Thursday Thought: Advocacy and the social sciences
Updated: Sep 28
For this week's Thursday thought, we were delighted to partner with SSHIFTB, a network for social scientists working on TB. It might take a little longer to read than usual, but we think it's worth your time, especially if you've been grappling with the question: "What is advocacy even, and can or should researchers do it?"
You can find more about SSHIFTB, and read other articles in this month's newsletter, here.
When I tell someone that I work in global health advocacy, the images that spring to their mind can be vastly different. While some have me spending my days writing campaign slogans on banners, others see me as a desk-dwelling writer of dry policy reports. It’s taken my grandmother a little while to understand I don’t work with the Prime Minister. The truth is somewhere in between.
Over the last few years, I have had the chance to work with scientists who are keen to leverage their expertise, experience, and position to shape policies and investments that improve the lives of people affected by TB. For some, advocacy is a self-explanatory extension of their research. For others, advocacy feels fraught with danger, a step beyond their expertise at the cost of their credibility and, ultimately, their ability to secure funding.
In those conversations, I’ve found it helpful to break down what advocacy means. At its core, advocacy is about influencing decisions within political institutions, informed by either evidence or values, or a combination of the two. The range of activities that fall under this umbrella can be vast, and in my experience, most scientists feel comfortable at some point along the evidence-informed advocacy spectrum.
That spectrum really starts with policy-informed research, designed from the outset to help solve a problem that policymakers are grappling with, rather than fact finding or advancing theoretical frameworks alone. Once the research has been completed, policy engagement can start, which ranges from ensuring research findings are easy to access and understand for policymakers, through to personally participating in policy processes as an expert advisor.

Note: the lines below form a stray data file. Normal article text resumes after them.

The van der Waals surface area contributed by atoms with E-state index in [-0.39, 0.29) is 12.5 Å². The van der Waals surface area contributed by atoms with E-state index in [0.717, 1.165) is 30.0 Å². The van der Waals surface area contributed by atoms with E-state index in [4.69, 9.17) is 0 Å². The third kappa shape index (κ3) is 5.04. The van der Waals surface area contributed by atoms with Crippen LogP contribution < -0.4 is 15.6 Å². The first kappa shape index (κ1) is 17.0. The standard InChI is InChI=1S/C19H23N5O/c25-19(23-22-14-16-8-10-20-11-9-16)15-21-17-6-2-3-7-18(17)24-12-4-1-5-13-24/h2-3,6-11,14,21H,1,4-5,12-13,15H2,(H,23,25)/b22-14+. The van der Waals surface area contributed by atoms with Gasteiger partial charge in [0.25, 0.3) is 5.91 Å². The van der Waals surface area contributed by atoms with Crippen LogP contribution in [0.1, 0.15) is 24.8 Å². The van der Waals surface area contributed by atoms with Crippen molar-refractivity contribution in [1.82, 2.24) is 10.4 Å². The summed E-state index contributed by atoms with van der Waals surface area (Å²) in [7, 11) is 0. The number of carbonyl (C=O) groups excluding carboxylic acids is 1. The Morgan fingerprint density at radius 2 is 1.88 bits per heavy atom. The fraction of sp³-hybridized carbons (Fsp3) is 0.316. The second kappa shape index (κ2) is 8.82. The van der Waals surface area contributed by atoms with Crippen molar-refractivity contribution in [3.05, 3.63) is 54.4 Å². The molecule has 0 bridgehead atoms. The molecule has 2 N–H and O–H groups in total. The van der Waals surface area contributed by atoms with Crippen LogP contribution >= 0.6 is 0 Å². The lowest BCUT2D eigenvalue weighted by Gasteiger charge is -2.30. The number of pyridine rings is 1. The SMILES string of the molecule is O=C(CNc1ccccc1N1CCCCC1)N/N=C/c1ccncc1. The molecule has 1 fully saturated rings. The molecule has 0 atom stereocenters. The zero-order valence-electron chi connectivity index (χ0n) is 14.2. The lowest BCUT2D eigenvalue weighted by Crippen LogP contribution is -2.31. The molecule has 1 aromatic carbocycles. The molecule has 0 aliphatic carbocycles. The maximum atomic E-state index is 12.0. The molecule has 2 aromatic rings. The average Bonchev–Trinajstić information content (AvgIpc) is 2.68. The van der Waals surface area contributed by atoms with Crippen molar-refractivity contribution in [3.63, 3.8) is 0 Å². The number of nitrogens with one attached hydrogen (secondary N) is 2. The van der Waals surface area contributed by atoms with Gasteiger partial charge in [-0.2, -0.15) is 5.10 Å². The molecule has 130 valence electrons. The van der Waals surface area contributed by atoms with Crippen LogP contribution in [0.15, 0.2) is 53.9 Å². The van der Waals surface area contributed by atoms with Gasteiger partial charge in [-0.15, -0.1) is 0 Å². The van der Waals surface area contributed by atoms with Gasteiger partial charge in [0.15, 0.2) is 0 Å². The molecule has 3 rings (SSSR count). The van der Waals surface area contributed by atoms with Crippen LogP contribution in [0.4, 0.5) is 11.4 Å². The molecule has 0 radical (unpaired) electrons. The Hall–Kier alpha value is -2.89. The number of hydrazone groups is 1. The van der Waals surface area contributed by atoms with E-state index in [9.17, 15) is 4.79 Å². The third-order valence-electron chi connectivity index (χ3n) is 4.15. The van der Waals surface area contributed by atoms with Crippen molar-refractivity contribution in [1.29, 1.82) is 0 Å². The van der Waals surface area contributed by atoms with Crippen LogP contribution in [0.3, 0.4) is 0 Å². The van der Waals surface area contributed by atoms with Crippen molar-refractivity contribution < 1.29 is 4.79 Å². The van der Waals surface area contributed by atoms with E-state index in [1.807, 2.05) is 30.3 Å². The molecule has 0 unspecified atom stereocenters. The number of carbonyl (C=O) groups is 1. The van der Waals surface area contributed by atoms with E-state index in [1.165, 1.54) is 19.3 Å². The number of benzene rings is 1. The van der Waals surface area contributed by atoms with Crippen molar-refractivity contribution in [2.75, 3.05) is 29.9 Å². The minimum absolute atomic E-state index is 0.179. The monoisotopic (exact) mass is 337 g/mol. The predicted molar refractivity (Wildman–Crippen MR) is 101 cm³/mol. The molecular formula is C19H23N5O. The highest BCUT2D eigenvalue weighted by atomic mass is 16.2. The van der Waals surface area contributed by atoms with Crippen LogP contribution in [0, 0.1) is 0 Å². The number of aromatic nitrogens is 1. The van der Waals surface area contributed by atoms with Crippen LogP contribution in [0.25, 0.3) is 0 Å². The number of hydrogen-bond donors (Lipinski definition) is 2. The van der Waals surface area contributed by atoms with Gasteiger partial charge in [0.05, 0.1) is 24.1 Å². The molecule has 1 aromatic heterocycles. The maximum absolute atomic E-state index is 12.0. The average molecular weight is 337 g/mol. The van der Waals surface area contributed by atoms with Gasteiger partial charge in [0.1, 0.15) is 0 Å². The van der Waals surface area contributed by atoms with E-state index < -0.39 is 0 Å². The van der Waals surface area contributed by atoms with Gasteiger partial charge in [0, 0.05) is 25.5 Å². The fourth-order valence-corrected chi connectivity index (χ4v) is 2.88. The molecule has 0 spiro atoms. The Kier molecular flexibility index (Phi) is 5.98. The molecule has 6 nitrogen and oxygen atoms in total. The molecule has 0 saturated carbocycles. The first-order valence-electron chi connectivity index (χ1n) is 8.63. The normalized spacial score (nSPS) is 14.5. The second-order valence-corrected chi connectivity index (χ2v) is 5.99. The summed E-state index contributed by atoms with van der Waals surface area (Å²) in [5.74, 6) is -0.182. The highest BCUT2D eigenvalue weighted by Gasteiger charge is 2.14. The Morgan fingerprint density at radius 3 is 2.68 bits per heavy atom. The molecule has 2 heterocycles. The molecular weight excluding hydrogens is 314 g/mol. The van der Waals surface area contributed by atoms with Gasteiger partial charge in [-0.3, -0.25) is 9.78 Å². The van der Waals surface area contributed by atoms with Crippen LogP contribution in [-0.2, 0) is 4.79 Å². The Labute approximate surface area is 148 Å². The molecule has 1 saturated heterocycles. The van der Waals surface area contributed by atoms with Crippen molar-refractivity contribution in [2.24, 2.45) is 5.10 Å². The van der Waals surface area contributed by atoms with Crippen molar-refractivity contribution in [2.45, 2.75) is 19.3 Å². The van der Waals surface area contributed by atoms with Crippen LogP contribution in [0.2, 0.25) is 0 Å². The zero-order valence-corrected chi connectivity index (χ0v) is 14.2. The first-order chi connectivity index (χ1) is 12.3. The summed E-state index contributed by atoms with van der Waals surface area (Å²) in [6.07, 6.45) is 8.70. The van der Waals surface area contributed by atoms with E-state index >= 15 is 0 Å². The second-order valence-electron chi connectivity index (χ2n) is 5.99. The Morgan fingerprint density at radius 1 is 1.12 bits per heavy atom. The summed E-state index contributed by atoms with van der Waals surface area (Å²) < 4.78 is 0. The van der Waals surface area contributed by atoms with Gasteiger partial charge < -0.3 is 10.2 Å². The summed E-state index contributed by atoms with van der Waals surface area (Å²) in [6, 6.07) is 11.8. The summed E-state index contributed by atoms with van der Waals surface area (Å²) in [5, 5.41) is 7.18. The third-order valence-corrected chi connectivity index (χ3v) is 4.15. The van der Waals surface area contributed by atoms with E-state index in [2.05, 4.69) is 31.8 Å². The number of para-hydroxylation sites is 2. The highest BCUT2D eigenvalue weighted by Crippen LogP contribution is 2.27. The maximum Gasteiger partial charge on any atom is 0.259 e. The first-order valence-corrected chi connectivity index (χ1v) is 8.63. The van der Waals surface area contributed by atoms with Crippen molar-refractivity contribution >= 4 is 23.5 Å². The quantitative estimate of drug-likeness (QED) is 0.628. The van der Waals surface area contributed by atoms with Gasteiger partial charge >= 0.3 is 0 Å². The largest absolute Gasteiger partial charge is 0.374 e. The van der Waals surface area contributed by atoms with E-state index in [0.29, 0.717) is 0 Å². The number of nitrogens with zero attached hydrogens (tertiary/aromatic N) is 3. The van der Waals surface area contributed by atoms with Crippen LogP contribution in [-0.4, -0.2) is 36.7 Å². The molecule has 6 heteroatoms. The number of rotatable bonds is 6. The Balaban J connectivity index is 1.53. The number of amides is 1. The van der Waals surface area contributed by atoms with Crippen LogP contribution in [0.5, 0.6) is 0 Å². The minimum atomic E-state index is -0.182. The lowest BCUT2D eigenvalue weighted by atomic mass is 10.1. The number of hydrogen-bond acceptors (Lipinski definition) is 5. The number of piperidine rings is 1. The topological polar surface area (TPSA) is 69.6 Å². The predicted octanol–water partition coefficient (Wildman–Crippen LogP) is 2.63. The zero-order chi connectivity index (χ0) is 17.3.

At the more campaigning end of the spectrum, we can see scientists work together to advocate on broader policy and funding issues that shape their ability to work and are often more tangentially related to their specific research focus. In TB, this kind of advocacy has often focused on mobilising high-level political leadership or increased investments. All along that spectrum, there are ways of framing scientist-led advocacy that protect the scientist’s credibility and unique voice.
In my experience, there is a huge amount of enthusiasm for doing this kind of work, but a lack of infrastructure for supporting it- whether that be for TB scientists trying to influence the UN High-Level Meeting on TB, to engage in international guideline development or participating in National TB Programme Reviews. While there is a growing evidence base for what works and doesn’t work along the advocacy spectrum, too many scientists are left to their own devices, relying on a combination of their network, innate skill, and pure luck to influence the policy process. All too often, I’ve met researchers who are disheartened when the policy decision doesn’t go the way the evidence points, who are out of ideas for how to convince decision-makers, and who feel their side-of-desk efforts are not worth their time anymore.
It would surprise me if the contributors of SSHIFTB weren’t already doing lots of work along the policy engagement spectrum and didn’t also feel some of that frustration. But the perspective of social scientists can be crucial in finding a way forward, not least because so many of the frameworks we use to about how to achieve policy change are based on social science research.
My own personal background is in the social sciences, having had the privilege of being supervised by SSHIFTB member Professor Jens Seeberg while completing my master’s thesis exploring the translation of WHO TB recommendations into national policy frameworks. That research, and my professional experience of working for NGOs and professional bodies in the years since, have demonstrated the critical importance of researchers understanding and engaging in the policy process.
Today, the NGO I work for, Campaigns in Global Health, is looking at different models to better support and coordinate scientists’ engagement. And so, we pose a question to the SHIFTB readership: Could you see yourself being part of an effort to strengthen scientific input in policy processes, leveraging your social science insights to equip colleagues with best practice, creating a space for exchange and encouragement, and identifying opportunities where coordinated engagement has a real chance at driving better, evidence-informed policy?
If the answer to any of that is yes, or you have some experiences or frameworks that you think would be helpful for us to consider, please get in touch with us at firstname.lastname@example.org – we’d love to hear from you!